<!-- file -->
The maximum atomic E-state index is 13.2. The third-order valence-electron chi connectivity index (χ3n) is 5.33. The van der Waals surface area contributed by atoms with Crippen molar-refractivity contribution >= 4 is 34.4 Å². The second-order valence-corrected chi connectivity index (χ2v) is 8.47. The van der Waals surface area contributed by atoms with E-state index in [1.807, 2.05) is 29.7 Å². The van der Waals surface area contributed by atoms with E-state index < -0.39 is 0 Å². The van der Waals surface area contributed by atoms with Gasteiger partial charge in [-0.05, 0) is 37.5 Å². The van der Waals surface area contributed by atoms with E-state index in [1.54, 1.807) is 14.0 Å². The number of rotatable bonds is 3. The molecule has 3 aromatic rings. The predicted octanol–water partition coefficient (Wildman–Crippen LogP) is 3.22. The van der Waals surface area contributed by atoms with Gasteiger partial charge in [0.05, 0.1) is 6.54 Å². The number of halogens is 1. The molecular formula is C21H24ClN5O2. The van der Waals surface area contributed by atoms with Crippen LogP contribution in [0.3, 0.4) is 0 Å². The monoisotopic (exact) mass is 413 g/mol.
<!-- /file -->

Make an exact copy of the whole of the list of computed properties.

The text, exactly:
The maximum atomic E-state index is 13.2. The third-order valence-electron chi connectivity index (χ3n) is 5.33. The van der Waals surface area contributed by atoms with Crippen molar-refractivity contribution >= 4 is 34.4 Å². The second-order valence-corrected chi connectivity index (χ2v) is 8.47. The van der Waals surface area contributed by atoms with E-state index in [1.807, 2.05) is 29.7 Å². The van der Waals surface area contributed by atoms with E-state index < -0.39 is 0 Å². The van der Waals surface area contributed by atoms with Gasteiger partial charge in [-0.05, 0) is 37.5 Å². The van der Waals surface area contributed by atoms with E-state index in [1.54, 1.807) is 14.0 Å². The number of rotatable bonds is 3. The molecule has 3 aromatic rings. The predicted octanol–water partition coefficient (Wildman–Crippen LogP) is 3.22. The van der Waals surface area contributed by atoms with Gasteiger partial charge in [0.05, 0.1) is 6.54 Å². The number of halogens is 1. The molecular formula is C21H24ClN5O2. The van der Waals surface area contributed by atoms with Crippen LogP contribution in [0.3, 0.4) is 0 Å². The monoisotopic (exact) mass is 413 g/mol.